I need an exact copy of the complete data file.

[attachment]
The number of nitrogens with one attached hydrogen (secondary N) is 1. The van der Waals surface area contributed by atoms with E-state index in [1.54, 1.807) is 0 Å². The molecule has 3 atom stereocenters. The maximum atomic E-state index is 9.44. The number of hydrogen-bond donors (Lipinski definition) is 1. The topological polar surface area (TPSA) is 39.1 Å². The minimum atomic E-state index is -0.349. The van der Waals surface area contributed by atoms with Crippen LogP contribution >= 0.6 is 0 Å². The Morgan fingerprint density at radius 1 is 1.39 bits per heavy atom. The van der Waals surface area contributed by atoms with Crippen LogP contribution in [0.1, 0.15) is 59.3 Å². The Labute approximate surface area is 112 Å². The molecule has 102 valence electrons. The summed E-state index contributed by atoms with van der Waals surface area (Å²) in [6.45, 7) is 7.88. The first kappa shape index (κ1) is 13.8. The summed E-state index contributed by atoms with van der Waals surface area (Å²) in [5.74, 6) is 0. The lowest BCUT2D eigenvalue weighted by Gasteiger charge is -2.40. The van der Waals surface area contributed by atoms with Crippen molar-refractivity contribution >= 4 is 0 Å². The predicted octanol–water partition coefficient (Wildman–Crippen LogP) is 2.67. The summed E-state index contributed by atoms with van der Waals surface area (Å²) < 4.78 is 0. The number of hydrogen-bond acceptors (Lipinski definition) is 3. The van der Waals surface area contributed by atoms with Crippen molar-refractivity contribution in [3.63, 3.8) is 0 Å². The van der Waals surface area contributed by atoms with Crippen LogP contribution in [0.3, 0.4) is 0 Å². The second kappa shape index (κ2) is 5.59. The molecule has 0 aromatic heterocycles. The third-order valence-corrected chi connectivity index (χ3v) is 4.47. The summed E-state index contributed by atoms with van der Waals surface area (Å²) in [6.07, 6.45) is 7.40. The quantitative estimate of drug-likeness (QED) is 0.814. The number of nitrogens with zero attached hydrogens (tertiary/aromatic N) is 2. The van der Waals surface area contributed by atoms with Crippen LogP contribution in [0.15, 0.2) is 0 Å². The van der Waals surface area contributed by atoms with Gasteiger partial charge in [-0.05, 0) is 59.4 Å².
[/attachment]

The number of nitrogens with one attached hydrogen (secondary N) is 1. The van der Waals surface area contributed by atoms with E-state index in [1.54, 1.807) is 0 Å². The molecule has 3 atom stereocenters. The maximum atomic E-state index is 9.44. The number of hydrogen-bond donors (Lipinski definition) is 1. The topological polar surface area (TPSA) is 39.1 Å². The minimum atomic E-state index is -0.349. The van der Waals surface area contributed by atoms with Crippen LogP contribution >= 0.6 is 0 Å². The Morgan fingerprint density at radius 1 is 1.39 bits per heavy atom. The van der Waals surface area contributed by atoms with Crippen LogP contribution in [0.1, 0.15) is 59.3 Å². The Labute approximate surface area is 112 Å². The molecule has 102 valence electrons. The summed E-state index contributed by atoms with van der Waals surface area (Å²) in [6.45, 7) is 7.88. The first kappa shape index (κ1) is 13.8. The summed E-state index contributed by atoms with van der Waals surface area (Å²) in [5.74, 6) is 0. The lowest BCUT2D eigenvalue weighted by Gasteiger charge is -2.40. The van der Waals surface area contributed by atoms with Crippen molar-refractivity contribution >= 4 is 0 Å². The predicted octanol–water partition coefficient (Wildman–Crippen LogP) is 2.67. The summed E-state index contributed by atoms with van der Waals surface area (Å²) < 4.78 is 0. The number of hydrogen-bond acceptors (Lipinski definition) is 3. The van der Waals surface area contributed by atoms with Crippen molar-refractivity contribution in [3.63, 3.8) is 0 Å². The van der Waals surface area contributed by atoms with Crippen LogP contribution in [0.3, 0.4) is 0 Å². The second kappa shape index (κ2) is 5.59. The molecule has 0 aromatic heterocycles. The third-order valence-corrected chi connectivity index (χ3v) is 4.47. The summed E-state index contributed by atoms with van der Waals surface area (Å²) in [6.07, 6.45) is 7.40. The quantitative estimate of drug-likeness (QED) is 0.814. The number of nitrogens with zero attached hydrogens (tertiary/aromatic N) is 2. The van der Waals surface area contributed by atoms with Crippen LogP contribution in [0.15, 0.2) is 0 Å². The van der Waals surface area contributed by atoms with Gasteiger partial charge in [-0.05, 0) is 59.4 Å².